Then Schneider starts to add back the higher frequencies. “Raise your hand when you start to understand,” Schneider says. A few outliers do, followed by the rest of the class at once: the faux-elderly recovering their youth.

Not long ago, a student came to see Schneider after class. He said the exercise had brought him closer to his grandfather.

Later that morning, Schneider ran me through a couple of the same hearing tests he gives his older experimental subjects.

I took a seat in a soundproof room, between two speakers. This is the dreaded auditory interference test. If you’ve ever tried to listen to two conversations at the same time, you know how hard it is. And this task gets tougher as we age. That’s because “it takes a second or two to segregate the voices,” Schneider said.Whereas in younger people it happens almost instantaneously – within 100-200 milliseconds.” The brains of older people are always playing catch-up. Presbycusis makes things worse. You feel like you’re constantly a beat out of step, like a guy in a football crowd standing to do the wave, hot dog overhead, after everybody else just sat down.

Schneider told me I would hear two stories: a “target” story and a “mask” story. But in this diabolical trial, both would be told by the same person and would issue from the same speaker. My job was to listen to the target and ignore the mask.

Within thirty seconds I was in the weeds. I got sucked into the mask story about Mark Twain. Afterward, given a test on the target story, I failed. The whole thing left me exhausted—the way you feel at the end of a day trying to navigate in a foreign city.

Schneider is sympathetic. At 77, he suffers from the hearing loss he investigates. He knows what it feels like to be on the wrong side of that social divide.

“I was at a cocktail party a few years ago, just circulating around,” he told me, “and I thought I heard somebody say, ‘Joseph Fourier changed Canadian Society.’ I thought, Oh, I know him!’” Fourier, the French mathematician who discovered the Greenhouse Effect, also did pioneering work on harmonics. “I thought, ‘This’ll be an interesting conversation to join.’ It took me awhile to realize they weren’t talking about Joseph Fourier; they were talking about Wilfred Laurier. I got two or three minutes into the conversation. Nobody said anything to me. They must have been thinking one of two things: Either Schneider is so obsessed with signal processing that he can’t talk about anything else, or he’s going demented.”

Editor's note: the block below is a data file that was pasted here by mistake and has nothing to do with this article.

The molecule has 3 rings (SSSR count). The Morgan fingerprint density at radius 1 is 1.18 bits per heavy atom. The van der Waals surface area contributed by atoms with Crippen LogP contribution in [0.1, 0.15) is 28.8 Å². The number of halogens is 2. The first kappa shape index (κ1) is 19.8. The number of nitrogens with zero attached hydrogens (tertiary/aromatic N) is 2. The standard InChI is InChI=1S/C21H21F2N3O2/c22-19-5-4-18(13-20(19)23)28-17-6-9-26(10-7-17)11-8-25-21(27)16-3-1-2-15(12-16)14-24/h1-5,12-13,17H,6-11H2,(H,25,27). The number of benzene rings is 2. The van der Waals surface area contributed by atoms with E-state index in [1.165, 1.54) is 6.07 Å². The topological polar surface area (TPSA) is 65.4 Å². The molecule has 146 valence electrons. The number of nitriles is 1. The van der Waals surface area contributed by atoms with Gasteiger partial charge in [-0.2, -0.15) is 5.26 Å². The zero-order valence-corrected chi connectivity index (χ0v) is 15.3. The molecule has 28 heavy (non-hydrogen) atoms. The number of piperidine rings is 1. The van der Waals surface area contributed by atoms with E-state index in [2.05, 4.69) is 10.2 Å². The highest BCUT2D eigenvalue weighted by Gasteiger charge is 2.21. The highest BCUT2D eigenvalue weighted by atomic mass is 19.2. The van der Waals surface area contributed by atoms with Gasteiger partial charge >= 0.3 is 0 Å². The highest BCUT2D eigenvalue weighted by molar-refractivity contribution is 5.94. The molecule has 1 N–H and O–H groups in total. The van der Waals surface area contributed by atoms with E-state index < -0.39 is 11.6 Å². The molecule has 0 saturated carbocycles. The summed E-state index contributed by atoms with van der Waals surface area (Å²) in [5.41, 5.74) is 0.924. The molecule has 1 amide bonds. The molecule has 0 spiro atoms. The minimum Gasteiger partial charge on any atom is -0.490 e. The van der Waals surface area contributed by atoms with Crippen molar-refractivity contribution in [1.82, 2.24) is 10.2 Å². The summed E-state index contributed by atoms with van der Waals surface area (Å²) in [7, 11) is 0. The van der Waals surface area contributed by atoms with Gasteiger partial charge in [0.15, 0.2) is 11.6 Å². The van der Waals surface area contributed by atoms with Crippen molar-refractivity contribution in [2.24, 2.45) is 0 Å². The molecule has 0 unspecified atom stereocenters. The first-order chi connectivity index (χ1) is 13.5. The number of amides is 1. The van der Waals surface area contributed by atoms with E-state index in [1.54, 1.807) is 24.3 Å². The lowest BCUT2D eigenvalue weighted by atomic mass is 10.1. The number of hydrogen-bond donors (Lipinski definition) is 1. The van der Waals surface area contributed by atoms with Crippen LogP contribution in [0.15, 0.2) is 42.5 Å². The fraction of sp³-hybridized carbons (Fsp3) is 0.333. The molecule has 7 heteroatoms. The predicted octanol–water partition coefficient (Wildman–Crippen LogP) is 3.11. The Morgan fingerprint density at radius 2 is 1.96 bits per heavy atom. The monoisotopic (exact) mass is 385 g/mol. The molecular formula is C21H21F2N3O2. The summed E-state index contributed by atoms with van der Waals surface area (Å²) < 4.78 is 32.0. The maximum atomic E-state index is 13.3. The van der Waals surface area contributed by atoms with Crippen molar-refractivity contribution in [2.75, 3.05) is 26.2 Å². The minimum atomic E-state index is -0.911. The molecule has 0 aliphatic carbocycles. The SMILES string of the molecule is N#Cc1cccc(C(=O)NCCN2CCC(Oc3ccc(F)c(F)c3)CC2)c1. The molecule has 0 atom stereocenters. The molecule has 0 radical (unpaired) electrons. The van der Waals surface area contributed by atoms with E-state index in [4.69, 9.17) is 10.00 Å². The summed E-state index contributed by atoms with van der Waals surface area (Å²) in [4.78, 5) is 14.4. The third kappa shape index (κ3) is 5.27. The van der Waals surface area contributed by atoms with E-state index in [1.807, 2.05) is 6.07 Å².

I laughed with him at the conclusion of this story, but its implications are profound. Consider the stakes for an older person going in for a psychological assessment. Many such tests includes verbal instruction. You think exam-taking was stressful in college? Here your performance may determine where you’re going to spend the rest of your life. You’re ushered into a curtainless room with a hard floor — a reverberation chamber. You miss a couple of consonants at the beginning of words, which leaves you fishing for the meaning of whole sentences. You fail the test. A hearing issue has been mistaken for a thinking issue. And your story just acquired a new ending.